So if the 70cm is good for ADK/Catskills, would it be OK for Rainier? Is it even worth transporting my ice axe there on the plane, or better to just rent one once I'm there?
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Old 11-12-2016, 10:39 AM   #4
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Funny. First thing I thought when I saw the photos is "You're holding it upside down." "Travel mode" for an ice axe is the other way around.


Anyhow, in addition to DSettahr's advice, hold it in self-arrest mode and take note of where the spike is in relation to your body. The spike should protrude slightly past the side of your body because, the theory goes, a short axe is more likely to gore you during a violent self-arrest.
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Old 11-12-2016, 12:35 PM   #5
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Originally Posted by BasedHiker View Post
So if the 70cm is good for ADK/Catskills, would it be OK for Rainier? Is it even worth transporting my ice axe there on the plane, or better to just rent one once I'm there?
Are you doing Rainier with a guide? (I hope so if you're asking this question.) Ask them. Depending on your route, the Venom might be a better choice. Also, you might want to think about spending a day or two out with a guide this winter in the Adirondacks to learn some basic skills. I can recommend a couple if you like.
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Old 11-12-2016, 01:47 PM   #6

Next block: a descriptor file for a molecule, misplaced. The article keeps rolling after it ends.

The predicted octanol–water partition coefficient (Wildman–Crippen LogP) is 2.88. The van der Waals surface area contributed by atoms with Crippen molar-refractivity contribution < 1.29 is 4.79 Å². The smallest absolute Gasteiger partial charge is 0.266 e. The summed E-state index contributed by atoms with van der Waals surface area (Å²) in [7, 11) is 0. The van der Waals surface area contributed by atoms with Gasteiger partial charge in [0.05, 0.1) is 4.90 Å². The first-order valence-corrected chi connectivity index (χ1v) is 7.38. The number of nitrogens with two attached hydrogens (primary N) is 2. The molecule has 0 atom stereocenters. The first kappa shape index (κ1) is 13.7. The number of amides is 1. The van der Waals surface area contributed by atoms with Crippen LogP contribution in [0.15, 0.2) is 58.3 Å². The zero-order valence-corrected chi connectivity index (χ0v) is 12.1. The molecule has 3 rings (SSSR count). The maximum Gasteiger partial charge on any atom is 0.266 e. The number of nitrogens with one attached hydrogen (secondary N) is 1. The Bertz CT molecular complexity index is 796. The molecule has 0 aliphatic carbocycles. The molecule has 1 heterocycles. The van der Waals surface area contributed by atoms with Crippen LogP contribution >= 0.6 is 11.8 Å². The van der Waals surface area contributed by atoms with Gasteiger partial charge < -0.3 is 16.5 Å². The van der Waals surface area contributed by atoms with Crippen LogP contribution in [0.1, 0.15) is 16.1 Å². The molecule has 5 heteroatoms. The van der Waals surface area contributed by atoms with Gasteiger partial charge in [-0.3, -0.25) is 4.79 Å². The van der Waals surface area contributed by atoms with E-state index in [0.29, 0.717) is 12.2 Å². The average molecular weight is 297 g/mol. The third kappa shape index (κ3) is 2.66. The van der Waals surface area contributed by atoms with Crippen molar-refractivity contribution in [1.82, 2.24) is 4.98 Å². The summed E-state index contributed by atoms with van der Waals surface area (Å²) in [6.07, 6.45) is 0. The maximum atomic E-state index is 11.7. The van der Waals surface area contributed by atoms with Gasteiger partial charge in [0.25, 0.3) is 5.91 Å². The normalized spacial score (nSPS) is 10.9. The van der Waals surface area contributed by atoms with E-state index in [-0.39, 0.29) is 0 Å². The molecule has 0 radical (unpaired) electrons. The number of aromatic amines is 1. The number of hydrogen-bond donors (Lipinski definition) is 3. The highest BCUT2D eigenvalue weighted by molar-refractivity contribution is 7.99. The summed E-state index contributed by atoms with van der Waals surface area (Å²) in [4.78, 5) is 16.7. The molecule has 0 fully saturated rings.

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I would take a mountaineering class with Alpine Ascents - Cascades and Rainier. And I would never use a guide in the Adirondacks.

Last edited by BasedHiker; 11-12-2016 at 02:22 PM..
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Old 11-12-2016, 03:15 PM   #7
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And I would never use a guide in the Adirondacks.
Why not? I agree that the use of a guide is mostly a matter of personal preference in the ADKs in the summer, but using one might not be a bad idea for anyone just getting started with winter in the High Peaks. The margin for error is much smaller if you're not well prepared.

You might look into taking a class through the ADK's winter climbing school as a good place to gain skills and experience. They have both day classes and overnight classes that provide instruction in winter camping in addition to peak climbing: http://www.winterschool.org/